Although data suggest that homelessness among persons with severe mental disorders is both distressing and common, several important epidemiologic questions remain unanswered.
This study reports on the occurrence of homelessness in a quasi-representative sample of persons newly hospitalized with psychotic disorders.
The authors also compared rates of homelessness in different diagnostic groups and among groups with differing symptom profiles.
The study was based on data from 237 first-admission patients hospitalized at 10 of the 12 impatient facilities in eastern Long Island, N.Y. Consensus diagnoses were derived from multiple sources of information, including the Structured Clinical Interview for DSM-III-R.
Patients were followed over a 24-month period after initial interview.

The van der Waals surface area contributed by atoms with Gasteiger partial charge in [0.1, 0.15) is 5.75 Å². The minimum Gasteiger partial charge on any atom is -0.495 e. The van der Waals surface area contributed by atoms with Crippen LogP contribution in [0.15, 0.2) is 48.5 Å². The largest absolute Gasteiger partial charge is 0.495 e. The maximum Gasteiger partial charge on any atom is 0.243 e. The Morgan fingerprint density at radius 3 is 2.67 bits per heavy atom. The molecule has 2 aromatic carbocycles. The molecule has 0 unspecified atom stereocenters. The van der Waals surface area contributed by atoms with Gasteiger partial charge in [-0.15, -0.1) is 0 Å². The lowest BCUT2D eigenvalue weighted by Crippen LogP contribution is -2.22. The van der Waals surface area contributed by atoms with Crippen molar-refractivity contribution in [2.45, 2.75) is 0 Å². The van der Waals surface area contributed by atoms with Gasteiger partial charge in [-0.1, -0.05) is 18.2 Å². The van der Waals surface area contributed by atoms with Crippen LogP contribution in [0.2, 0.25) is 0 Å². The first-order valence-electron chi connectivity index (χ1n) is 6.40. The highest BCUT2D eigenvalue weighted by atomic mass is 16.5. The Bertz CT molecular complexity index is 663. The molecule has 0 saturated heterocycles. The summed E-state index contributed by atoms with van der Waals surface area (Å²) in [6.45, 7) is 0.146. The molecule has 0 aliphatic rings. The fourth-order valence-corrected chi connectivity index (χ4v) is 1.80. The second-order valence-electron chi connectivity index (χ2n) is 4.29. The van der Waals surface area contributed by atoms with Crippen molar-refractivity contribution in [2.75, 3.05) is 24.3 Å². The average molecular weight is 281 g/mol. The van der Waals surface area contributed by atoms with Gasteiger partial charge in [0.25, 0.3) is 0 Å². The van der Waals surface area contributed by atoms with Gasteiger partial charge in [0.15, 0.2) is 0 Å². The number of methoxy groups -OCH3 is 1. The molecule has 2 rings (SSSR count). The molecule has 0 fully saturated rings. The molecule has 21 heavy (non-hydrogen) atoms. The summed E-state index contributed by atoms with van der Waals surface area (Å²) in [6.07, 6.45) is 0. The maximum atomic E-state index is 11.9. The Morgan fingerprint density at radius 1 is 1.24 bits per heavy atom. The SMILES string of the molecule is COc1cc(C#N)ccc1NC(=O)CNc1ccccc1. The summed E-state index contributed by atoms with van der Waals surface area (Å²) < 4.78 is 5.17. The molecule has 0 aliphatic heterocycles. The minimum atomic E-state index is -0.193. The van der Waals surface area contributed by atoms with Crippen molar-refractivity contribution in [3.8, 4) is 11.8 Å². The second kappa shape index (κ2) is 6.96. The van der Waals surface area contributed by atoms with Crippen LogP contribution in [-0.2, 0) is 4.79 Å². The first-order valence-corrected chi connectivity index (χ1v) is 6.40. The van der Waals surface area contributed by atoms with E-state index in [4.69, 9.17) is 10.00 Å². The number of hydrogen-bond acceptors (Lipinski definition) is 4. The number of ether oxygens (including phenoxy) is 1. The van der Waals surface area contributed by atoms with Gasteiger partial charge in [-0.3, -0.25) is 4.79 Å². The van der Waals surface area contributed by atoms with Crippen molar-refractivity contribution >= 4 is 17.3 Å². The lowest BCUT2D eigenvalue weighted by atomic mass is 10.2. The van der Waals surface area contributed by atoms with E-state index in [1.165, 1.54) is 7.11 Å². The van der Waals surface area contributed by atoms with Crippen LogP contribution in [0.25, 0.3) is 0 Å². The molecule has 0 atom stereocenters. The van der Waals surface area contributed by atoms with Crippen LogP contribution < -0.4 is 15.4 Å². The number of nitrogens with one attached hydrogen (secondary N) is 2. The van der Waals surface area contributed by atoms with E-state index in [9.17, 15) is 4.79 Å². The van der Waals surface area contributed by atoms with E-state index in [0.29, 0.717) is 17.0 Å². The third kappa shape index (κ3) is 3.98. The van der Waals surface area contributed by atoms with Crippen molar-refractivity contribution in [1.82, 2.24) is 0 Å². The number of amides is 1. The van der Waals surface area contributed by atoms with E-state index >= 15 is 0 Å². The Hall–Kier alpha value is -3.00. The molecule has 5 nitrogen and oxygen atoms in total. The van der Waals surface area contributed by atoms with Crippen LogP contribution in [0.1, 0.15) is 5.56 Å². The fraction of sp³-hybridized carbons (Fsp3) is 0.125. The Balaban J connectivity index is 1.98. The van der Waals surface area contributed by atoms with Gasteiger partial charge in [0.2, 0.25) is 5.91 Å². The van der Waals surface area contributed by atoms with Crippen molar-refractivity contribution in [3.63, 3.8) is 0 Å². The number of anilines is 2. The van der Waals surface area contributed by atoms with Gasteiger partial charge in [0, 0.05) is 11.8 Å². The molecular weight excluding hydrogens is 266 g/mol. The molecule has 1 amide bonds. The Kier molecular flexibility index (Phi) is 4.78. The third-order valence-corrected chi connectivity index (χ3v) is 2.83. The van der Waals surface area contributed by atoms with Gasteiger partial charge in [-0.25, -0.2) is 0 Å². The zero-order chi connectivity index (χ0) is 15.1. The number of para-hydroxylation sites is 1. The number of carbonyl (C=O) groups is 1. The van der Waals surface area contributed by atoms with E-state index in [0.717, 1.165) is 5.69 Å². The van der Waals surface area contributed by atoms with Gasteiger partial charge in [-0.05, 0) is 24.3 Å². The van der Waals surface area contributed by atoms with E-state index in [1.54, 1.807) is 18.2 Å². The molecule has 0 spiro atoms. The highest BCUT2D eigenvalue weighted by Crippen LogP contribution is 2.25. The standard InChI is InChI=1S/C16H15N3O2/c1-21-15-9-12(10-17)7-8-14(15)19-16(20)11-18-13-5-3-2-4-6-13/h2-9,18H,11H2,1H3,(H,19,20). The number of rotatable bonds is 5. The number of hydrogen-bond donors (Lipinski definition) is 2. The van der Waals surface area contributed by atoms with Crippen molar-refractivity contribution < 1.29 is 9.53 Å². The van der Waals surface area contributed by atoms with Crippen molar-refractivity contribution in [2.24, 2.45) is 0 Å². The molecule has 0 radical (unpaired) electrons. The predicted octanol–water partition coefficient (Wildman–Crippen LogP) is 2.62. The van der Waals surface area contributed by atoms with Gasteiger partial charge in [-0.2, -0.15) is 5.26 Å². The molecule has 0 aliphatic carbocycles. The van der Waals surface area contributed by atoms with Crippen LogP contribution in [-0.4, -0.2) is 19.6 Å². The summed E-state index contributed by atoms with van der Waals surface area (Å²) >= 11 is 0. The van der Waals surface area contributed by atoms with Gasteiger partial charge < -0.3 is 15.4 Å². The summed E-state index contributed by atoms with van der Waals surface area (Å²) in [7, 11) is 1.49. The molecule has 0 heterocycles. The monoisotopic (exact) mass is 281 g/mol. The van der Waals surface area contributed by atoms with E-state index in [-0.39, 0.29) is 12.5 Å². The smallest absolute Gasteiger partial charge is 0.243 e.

Homelessness histories were based on subject self-reports.
Fifteen percent of the patients had experienced at least one episode of homelessness before or within 24 months of their first psychiatric hospitalization.
In more than two-thirds of these cases, the initial homeless episode had occurred before the first hospitalization.
There were no significant differences in the risk of homelessness among diagnostic groups.
Among subjects diagnosed with schizophrenia and related disorders, those with high levels of negative symptoms had a significantly greater risk of prehospitalization homelessness than those with low symptom levels. (...)
Mots-clés Pascal : Psychose, Hospitalisation, Prévalence, Sans domicile fixe, Epidémiologie, New York, Etats Unis, Amérique du Nord, Amérique, Santé mentale, Homme
Mots-clés Pascal anglais : Psychosis, Hospitalization, Prevalence, Homeless, Epidemiology, New York, United States, North America, America, Mental health, Human
Notice produite par :
Inist-CNRS - Institut de l'Information Scientifique et Technique
Cote : 98-0097795
Code Inist : 002B18C06B. Création : 22/06/1998.